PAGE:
Thickness and material properties of multi-year ice sampled during the CAT study, August 2007

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TypeTechnical Report
Series titleTechnical Report
SubjectMaterial Properties; Multi-Year Ice; CAT Study
AbstractA field program was carried out to measure the properties of multi-year ice in the high Arctic. Thicknesses are reported for multi-year ice floes in Nares Strait (9 floes), Norwegian Bay (1 floe) and Lady Anne Strait (1 floe). The diameter of the 11 floes ranged from 175 m to 7.5 km. Multi-year ice in mainstream Nares Strait drifted south at 1.38 to 2.04 km/hr in a near-straight trajectory. The trajectories of two floes were mapped using satellite tracking beacons. Floe N06, which had an average thickness of more than 9.5 m but was only about 500 m in diameter, drifted south from Nares Strait until it disintegrated along the eastern coast of Baffin Island almost two months later. Floe N08 was a 2.8 km diameter floe that had an average thickness of more than 8.7 m. The beacon on Floe N08 continues to transmit at the time of writing this report, six months later, off the eastern coast of Baffin Island. More than 1500 m of ice was drilled during the program. Five of the floes had an average thickness of more than 7.7 m, whereas the average thickness of the other six floes ranged from 3.6 to 5.9 m. Standard deviations in thickness on the 11 floes ranged from 0.7 to 3.7 m. The temperature and salinity of the multi-year ice was measured on 4.80 to 5.50 m long cores. The top ice surface was the warmest (-0.9°C) and the interior of the ice was the coldest (-6.9°C). The average temperature of the ice cores ranged from -2.6°C to -4.7°C. Salinities in the uppermost 60 to 100 cm of ice were negligible (0 to 0.2 ‰) and increased to a maximum of 3.6 ‰ towards the interior of the ice. Most of the floes had an average salinity that was quite uniform (1.0 to 1.7 ‰). Borehole strengths were conducted on five floes. The strength was lowest in the uppermost 60 cm of ice (4.0 to 11.5 MPa) and generally increased with increasing depth to 21.5 to 30.6 MPa. The average borehole strength was remarkably consistent on four of the floes (15.9 to 17.5 MP). One floe had an average borehole strength of 23.1 MPa. Comparison of the strength and temperature profiles for the different floes illustrate the inverse relation between temperature and strength. ScanSAR and Standard imagery from RADARSAT-1 were examined to determine whether individual floes were recognizable. Standard imagery was preferred over ScanSAR imagery because of its higher resolution (25 m vs. 150 m). ScanSAR images adequately captured multiyear ice floes upwards of 4.0 km in diameter, but they were not useful for identifying floes less than several kilometers across. In comparison, floes from 400 to 500 m across were detectable in the Standard images, except for when they were masked by the high concentrations of pack ice.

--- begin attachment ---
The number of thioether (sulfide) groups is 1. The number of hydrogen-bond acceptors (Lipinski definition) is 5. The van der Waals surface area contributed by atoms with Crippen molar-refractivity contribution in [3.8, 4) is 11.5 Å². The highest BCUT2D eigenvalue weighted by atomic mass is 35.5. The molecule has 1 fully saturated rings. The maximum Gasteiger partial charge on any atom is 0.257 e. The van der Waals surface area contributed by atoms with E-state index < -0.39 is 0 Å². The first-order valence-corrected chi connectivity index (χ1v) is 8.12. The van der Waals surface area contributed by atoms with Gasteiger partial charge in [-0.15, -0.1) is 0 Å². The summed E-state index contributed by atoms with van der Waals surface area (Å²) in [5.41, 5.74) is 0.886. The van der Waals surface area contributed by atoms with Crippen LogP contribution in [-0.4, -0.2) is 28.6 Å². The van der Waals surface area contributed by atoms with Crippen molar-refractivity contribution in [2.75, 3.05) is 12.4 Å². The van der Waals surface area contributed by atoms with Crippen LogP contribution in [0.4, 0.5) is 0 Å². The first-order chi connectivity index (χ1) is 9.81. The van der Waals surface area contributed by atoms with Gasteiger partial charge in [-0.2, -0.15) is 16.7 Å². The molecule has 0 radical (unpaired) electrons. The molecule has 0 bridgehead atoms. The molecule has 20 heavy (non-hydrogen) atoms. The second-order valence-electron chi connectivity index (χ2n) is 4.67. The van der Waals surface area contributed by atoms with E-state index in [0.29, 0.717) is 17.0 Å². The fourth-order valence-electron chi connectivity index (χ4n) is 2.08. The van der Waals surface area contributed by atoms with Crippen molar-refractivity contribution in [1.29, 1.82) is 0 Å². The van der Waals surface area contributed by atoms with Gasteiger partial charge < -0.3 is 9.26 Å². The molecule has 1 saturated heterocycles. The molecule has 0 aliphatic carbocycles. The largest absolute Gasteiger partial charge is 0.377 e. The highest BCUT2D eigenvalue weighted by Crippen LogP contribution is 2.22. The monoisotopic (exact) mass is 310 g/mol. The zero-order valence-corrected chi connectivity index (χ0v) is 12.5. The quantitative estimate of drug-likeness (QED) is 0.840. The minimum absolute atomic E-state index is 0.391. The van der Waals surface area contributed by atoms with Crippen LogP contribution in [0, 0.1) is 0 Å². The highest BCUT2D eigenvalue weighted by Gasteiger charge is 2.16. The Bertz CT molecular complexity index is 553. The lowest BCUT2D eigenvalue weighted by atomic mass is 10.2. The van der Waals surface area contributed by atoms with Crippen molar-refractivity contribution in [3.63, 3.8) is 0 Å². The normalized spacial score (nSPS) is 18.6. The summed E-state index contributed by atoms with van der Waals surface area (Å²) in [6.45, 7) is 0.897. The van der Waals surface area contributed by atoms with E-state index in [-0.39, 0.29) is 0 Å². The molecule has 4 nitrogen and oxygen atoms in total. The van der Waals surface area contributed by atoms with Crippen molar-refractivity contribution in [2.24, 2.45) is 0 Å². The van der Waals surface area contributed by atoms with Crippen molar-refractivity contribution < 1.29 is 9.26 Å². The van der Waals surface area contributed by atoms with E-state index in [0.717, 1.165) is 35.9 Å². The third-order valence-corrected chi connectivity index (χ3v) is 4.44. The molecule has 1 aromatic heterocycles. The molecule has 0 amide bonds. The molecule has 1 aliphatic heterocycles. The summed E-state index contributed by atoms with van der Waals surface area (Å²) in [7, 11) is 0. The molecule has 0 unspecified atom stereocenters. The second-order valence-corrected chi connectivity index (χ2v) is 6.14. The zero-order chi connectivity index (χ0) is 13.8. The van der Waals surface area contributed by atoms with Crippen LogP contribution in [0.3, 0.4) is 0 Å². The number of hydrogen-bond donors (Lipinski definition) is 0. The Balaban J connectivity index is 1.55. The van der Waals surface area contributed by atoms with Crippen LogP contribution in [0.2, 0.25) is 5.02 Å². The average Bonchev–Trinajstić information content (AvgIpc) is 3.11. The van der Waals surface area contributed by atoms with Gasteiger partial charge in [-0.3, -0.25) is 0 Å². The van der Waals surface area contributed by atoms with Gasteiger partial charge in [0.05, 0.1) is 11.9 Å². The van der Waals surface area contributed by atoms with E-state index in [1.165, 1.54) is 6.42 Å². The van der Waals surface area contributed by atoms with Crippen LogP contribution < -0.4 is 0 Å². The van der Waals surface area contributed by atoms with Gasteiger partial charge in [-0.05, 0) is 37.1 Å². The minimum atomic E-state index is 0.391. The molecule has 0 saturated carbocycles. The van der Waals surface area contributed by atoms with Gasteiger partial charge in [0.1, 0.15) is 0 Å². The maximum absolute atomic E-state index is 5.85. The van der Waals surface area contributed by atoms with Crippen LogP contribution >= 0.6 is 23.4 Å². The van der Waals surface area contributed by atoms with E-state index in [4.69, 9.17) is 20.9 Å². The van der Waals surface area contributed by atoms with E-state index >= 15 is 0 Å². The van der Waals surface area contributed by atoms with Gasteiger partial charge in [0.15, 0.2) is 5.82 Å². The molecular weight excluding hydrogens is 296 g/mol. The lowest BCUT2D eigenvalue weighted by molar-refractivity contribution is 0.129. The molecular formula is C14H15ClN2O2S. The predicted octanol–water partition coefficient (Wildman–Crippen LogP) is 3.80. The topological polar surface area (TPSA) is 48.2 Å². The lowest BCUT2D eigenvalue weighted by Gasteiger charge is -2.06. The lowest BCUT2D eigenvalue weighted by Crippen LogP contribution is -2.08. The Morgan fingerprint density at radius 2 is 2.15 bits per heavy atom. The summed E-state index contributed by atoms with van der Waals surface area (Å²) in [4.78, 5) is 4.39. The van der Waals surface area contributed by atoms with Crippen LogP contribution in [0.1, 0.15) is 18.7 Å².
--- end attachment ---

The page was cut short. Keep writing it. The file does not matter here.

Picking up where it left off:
Publication date
AffiliationNRC Canadian Hydraulics Centre; National Research Council Canada
Peer reviewedYes
NRC numberCHC-TR-067
NPARC number20178996
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Record identifier8d889fc2-f524-448b-9f2d-e0ef9bde85e6
Record created2012-06-21
Record modified2016-10-03
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